These articles were published in the Spectacular Slovakia travel guide, published annually by The Slovak Spectator since 1996. The latest editions can be obtained from our online shop.



Tatras

Beautiful, but dangerous

    
 
 photo: Chris Togneri

In october 2001, I got off a train in the Tatra mountain village Starý Smokovec and asked a local for directions to the Tatranská Horská Služba (Tatras Rescue Service). On assignment for The Slovak Spectator, I was seeking out the rescuers to inquire about a hiking death that had occurred the previous day.

“I also had a friend who died here. It was two years ago,” the man said. “It is such a pity, it happens here all the time. He went out hiking on a sunny morning, but then a storm struck. When he didn’t return, we called the rescue service.

“They found him the next day. He had fallen down a cliff from a trail that even a child could navigate... when the weather is good.”

Deaths in these beautiful, but dangerous, mountains are far more common than one might expect. The High Tatras are an abrupt protrusion of stone rearing out of the Liptov and Spiš plains; their sheer ruggedness is one reason why tourists flock here year-round. It also explains why the mountains are so hazardous.

But their danger goes largely unnoticed. Until, that is, people die. Like the man I was reporting, one Štefan B., 55, who died October 15 when he fell 100 metres down a cliff in the Zelené pleso (Green Lake) valley. He was the 15th High Tatras casualty of the year.

“This is nothing new; every year 15 to 20 people die in the Tatras. This year is no different,” said Pavol Kuna, a rescue worker for the Tatras Rescue Service in Starý Smokovec.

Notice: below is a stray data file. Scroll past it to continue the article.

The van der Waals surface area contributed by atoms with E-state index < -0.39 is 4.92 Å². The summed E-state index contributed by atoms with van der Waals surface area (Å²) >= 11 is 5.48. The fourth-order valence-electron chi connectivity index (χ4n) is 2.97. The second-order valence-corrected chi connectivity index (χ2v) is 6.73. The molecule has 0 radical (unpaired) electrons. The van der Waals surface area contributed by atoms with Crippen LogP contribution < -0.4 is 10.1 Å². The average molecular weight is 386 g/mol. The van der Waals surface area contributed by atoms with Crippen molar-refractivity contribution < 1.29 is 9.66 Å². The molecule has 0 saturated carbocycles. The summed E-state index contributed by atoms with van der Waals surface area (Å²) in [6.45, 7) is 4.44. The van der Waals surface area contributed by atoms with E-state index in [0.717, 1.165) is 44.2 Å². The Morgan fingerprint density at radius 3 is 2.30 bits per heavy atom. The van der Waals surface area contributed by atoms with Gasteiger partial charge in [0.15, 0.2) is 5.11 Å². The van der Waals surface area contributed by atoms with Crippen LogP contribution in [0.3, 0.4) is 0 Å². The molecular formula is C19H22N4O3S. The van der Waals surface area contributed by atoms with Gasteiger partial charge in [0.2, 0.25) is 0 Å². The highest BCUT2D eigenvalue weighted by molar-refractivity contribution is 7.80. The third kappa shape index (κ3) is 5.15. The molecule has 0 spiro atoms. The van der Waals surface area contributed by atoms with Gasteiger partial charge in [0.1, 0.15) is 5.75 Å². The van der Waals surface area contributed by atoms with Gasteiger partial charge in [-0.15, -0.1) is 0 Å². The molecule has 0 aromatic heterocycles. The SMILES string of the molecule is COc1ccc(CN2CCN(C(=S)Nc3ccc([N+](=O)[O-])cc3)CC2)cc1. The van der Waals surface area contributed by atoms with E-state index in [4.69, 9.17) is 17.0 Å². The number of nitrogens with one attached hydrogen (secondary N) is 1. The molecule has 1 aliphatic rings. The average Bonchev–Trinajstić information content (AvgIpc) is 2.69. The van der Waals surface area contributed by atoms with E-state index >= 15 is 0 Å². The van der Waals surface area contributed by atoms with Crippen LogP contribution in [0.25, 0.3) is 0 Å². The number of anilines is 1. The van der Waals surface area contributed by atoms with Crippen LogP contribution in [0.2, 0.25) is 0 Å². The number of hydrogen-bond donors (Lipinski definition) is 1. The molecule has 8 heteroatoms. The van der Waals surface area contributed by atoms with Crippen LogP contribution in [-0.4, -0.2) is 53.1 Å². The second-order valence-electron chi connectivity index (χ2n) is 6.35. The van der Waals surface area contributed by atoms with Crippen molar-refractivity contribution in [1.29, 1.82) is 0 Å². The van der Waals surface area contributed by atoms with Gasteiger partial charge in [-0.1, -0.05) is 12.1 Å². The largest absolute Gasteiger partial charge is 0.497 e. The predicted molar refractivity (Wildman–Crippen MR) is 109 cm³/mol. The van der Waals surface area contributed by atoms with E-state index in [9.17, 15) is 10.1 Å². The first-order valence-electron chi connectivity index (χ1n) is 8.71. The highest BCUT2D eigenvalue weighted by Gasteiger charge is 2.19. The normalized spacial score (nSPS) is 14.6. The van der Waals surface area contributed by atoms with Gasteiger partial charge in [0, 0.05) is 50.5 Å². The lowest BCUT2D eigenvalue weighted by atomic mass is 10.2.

“This is an alpine climate and the weather can and does change very quickly,” he continued. “But people don’t realise that. They see that the mountains cover a relatively small area compared to the Alps, that they are not as high as the Alps, and they think that they can go out less well-prepared than they would were they in the Alps. They don’t believe that anything bad can happen here.

“It’s a common way of thinking among visitors. But it is a big, often fatal, mistake.”

Since 1990, 167 people have died in the High Tatras. Kuna said that the biggest factor was the often volatile weather at higher elevations.

“There can be sunshine one minute and a blizzard the next, even in the summer,” he said. “The High Tatras have extremely dangerous weather. I cannot repeat this enough.”

“People often have a false sense of security here because there are no glaciers,” added Tomáš Petrík, another rescue worker. “Without the permanent ice, hikers think they don’t have to be as prepared as they would be in other mountain ranges.”

Since Tatra tourism took off in the late 19th century, hiking and skiing deaths have become so common that a ‘symbolic cemetery’ has been established near the Popradské pleso alpine lake to commemorate the lives of those who have died here but whose bodies have often not been recovered. Erected in the 1930s, the cemetery is home to dozens of wooden crosses and 250 plaques mounted on natural stone. A poignant memorial in the silent woods, it also serves as a warning to the living.

Petrík and Kuna said that deaths in the Tatras occur year round. Hikers and skiers should always check weather reports before heading into high country, they said, and they should always be prepared for violent and unpredictable storms.

“There can be a sudden explosion of bad weather on any day,” Petrík said. “If the weather changes, just turn around and go back down the mountain. Or head immediately for a chata (mountain cottage) and wait for the storm to pass.”

Other safety tips: always stick to the trails, and take a first aid-kit, an updated map, and a mobile phone if you have one.

In an emergency, call the Horská Služba at 052/ 442-2820, 052/ 442-2855, or 0903 624-869. All of the mountain cottages have telephones, and the rescuers are all trained in English and German.

“The Tatras cover a small area,” Petrík said. “But they are very high and very dangerous. These mountains can kill you as easily as any others. You have to prepare for the High Tatras as you would for the Alps.”

- Chris Togneri


These articles and related information were published in Spectacular Slovakia 2002.

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